Contracts for early May deliveries of West Texas Intermediate crude oil are absolutely crashing on April 20.  At this writing, those contracts have gone negative. Yes, you read that right. Oil traders are now paying buyers to take U.S. futures for May delivery. At this writing, the price for those contracts is ($37.45) per barrel, meaning traders are paying that price per barrel to unload those early May deliveries. At the same time, Brent crude futures are holding up much better, down about 8% to $25.83 per barrel. 

The disconnect between two of the world's most important oil benchmarks is evidence of just how massively oversupplied North America is right now. Early May U.S. crude deliveries are coming at the absolute worst time. U.S. oil storage facilities are filling up quickly, and those May deliveries of West Texas Crude may not have anywhere to go. 

Worker connecting pipe on a drilling rig.

Image source: Getty Images.

Global production cuts nowhere close to balancing the market

A recent deal between OPEC and other global oil powers is slated to take almost 10 million barrels per day off the market soon. This is by far the largest agreed-upon reduction in oil production in history, equal to about 10% of global output and almost 10-times larger than the cuts OPEC originally planned in early March

Yet even this massive reduction in global production won't come close to bringing supply and demand into parity. Global demand is expected to fall 30% or more in April, and a slow economic recovery as spring turns to summer could mean global demand stays down far more than the 10 million daily barrels producers are expected to remove from the market.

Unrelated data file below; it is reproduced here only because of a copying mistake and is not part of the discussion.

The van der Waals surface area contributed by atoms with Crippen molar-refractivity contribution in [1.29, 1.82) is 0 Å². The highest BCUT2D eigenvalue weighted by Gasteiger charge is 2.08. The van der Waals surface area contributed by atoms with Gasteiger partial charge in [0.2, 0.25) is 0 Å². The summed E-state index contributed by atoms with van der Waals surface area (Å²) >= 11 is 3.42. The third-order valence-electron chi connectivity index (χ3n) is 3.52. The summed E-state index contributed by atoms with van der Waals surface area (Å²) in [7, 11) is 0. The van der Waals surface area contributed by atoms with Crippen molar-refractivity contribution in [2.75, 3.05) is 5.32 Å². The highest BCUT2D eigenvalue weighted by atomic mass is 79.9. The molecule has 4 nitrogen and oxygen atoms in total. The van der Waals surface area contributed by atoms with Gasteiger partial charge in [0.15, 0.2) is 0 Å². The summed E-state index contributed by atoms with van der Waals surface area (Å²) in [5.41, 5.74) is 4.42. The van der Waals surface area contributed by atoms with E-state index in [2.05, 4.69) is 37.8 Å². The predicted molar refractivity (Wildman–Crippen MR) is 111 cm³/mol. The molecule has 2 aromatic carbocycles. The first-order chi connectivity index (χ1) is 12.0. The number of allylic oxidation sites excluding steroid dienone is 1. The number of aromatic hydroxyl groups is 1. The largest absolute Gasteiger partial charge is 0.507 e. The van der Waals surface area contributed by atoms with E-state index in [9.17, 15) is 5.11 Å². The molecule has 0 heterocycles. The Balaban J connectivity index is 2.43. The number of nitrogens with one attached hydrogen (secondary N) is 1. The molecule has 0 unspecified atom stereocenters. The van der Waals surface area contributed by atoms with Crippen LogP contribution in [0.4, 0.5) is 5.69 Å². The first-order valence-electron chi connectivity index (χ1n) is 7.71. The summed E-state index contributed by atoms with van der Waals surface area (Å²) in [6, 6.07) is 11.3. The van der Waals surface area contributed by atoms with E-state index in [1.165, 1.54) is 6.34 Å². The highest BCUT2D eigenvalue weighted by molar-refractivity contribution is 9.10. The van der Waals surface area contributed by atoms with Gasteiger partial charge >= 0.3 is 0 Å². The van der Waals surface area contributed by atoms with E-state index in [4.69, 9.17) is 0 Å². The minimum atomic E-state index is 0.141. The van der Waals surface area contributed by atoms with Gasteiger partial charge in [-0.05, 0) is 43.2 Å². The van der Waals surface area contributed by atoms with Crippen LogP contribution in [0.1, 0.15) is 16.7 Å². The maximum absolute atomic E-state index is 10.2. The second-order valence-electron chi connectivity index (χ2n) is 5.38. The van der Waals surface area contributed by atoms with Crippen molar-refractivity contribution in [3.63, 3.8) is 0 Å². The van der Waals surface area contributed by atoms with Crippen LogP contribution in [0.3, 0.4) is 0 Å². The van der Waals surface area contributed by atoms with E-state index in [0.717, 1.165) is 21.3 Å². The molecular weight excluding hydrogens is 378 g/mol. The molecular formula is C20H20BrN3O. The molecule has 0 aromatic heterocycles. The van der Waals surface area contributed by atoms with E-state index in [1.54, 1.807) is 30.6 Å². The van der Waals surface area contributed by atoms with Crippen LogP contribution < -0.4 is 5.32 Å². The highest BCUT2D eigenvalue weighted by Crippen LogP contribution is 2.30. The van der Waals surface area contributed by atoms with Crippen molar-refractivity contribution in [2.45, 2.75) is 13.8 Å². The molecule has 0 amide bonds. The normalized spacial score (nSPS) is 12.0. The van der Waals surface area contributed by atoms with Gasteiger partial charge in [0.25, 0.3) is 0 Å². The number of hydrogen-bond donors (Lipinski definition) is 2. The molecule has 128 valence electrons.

Moreover, those cuts won't kick in until the start of May, so Russia, Saudi Arabia, and others will have continued pumping at even higher levels for weeks prior to the implementation of those cuts. Analysis indicates that the actual amount of reduced production will be closer to 6 million to 8 million barrels per day from recent levels, versus the 10 million barrel-per-day cuts, which are based on February and March production. 

A painful, slow recovery expected

Eventually oil demand will pick up as travel and economic activity start to recover, post-COVID-19. But that recover is expected to be gradual, and in the interim, oil inventories -- as well as supplies of refined products -- are expected to remain at record levels, as producers have been incredibly slow to respond by cutting production, and there's more imported oil en route to U.S. markets. Saudi Arabia has hired at least 15 tankers to deliver almost 19 million more barrels of oil to the U.S. soon. 

It's expected that many independent oil producers and some oilfield service providers won't survive the downturn. Whiting Petroleum (NYSE:WLL) has already filed for bankruptcy, while Chesapeake Energy (NYSE:CHK) has brought on restructuring experts, in what is widely considered a pre-bankruptcy move. 

Banks have stopped all meaningful new lending to U.S. producers, and are expected to seize assets and establish independent operations until oil markets have recovered, instead of taking the massive losses to sell off assets in this environment. 

Retail investors who are considering investing in oil and gas should read this before taking any action, particularly outside any of the largest, well-capitalized integrated oil and gas majors.